friends and family of their love and regard. It is on such days that we think
most fondly of those far away; the day was no joyful one for me, and a long
toilsome march of twelve kos, accompanied by divers petty annoyances,
contributed to depress my spirits. Strange to say, I seem now to be better
acquainted with the character of the Indians than my servants, though part of
the same nation.
I repented more than ever that I had not bought horses, and
hired servants at Shimla, as the price I had to pay for these necessaries here
was preposterous-I was forced to pay down: five rupees for each bearer, and ten
rupees fora horse for thirteen days' service, beforehand; I had directed the Munshi on no account to let the old bearers depart until he had made quite sure
of obtaining others, but in the morning, trusting to their promises, he had paid
those who, under the pressure of want, had hired themselves at Nadaun for five
rupees a-month, they now required addition of at least one-and-a-half; greatly
chagrined I ordered them all to be dismissed, as he had procured substitutes.
4 o'clock I was prepared to start, but not a single thing was in readiness, and
after waiting until 7, I mounted my Ghunt and ordered the Munshi to follow with
the rest as soon as possible. About two, I arrived at Agnur, resolved to bear
the long fast I anticipated with becoming patience, for there was no means of
providing for the wants of appetite at that place.
The road traversed a highly fruitful and well-cultivated country, and several
clear soft streams meandered through the fields. Jacquemont speaks of the utter
destitution of the people and maintains that in the Panjab we may best judge of
the great happiness enjoyed by the natives of Hind Gsthan under British dominion
confess I saw no such signs of misery.
When a stranger can only get bearers at a
high price and is forced to pay down the money in advance; when he sees the
natives well clothed, and evidently well fed, nay, more independent, even proud
in their bearing, how can he conclude that they are so wretched? On the journey,
I observed that, instead of carrying the produce of their fields on-their heads,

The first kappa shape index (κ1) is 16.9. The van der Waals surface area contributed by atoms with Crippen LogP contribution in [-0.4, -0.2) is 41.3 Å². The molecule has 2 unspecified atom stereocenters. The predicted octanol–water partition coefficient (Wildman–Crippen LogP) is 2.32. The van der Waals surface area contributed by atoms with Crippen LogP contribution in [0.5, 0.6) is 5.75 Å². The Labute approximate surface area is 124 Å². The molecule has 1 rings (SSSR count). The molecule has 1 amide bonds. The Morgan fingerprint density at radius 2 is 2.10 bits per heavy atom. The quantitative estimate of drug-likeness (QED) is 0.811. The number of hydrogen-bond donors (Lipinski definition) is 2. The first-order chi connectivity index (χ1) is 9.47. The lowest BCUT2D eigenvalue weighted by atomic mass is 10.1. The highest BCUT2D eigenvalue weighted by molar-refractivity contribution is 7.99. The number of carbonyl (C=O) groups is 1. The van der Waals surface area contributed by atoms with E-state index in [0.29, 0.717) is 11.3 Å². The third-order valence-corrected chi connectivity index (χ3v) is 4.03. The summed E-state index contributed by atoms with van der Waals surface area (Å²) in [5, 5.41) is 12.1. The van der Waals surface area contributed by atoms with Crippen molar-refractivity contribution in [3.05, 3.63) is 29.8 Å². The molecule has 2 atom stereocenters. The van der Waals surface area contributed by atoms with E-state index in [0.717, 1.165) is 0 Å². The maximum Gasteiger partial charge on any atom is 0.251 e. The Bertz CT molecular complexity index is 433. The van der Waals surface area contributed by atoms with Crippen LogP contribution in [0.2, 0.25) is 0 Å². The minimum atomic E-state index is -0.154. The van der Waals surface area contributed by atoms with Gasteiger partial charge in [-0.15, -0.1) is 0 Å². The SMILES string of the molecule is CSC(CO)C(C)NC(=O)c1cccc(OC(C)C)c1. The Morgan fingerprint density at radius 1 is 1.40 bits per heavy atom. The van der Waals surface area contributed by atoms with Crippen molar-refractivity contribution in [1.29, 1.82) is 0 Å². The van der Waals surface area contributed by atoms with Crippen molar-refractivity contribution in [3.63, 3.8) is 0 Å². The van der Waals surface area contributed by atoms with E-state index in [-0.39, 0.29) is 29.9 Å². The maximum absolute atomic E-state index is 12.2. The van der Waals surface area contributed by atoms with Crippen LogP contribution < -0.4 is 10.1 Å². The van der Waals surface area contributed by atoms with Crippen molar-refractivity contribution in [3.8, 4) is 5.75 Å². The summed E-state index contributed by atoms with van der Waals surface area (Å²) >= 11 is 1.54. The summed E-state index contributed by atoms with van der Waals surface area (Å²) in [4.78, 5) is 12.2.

as usual, they had horses with them, which were well laden into the bargain.
Agnur has a petty Raja, who is in the service of Gulab Singh, It lies on the
right bank of the Chenab, which is here a strong clear stream, with water of icy
coldness, and is protected by a stately fort, although probably more picturesque
than useful. It was built thirty. three years ago by Alum Singh, and plundered
by Ranjit Singh, who does not approve of strong places in the territories of his
The palace is in ruins, but the Raja has built a new and charming house
behind it. Agnur itself is a place of no importance. The Trikota mountain rises
in stately grandeur near it, and a place of pilgrimage lies about half-way up
its northern side, with a temple, much celebrated for its beauty and sanctity.
It has also a spring, from which the water rises in jerks and falls into a
basin; for nine months of the year this water is cold, but during December,
January, and part of February, it is too hot to bear touching without pain.
appears to me to be explained by the fact, that, so long as the snow lies on the Trikota, no water can penetrate the protected spring, which, therefore, keeps
its own natural high temperature. Trikota Devi is eighteen kos or twenty-seven
miles from Jammu, and I would fain have visited it, but my time was strictly
A new snowy mountain here came in view to the south-west, in the
direction of the plains of India. Bimber is eighteen kos from hence, and twenty
from Jammu. Our march this day was above eighteen miles. The following is the
distance in kos from Shimla to Jammu, and the names of the stations-the kos of
Punjab is about one mile and 4 half:
- Navin Kumar Jaggi
- Gurmeet Singh Jaggi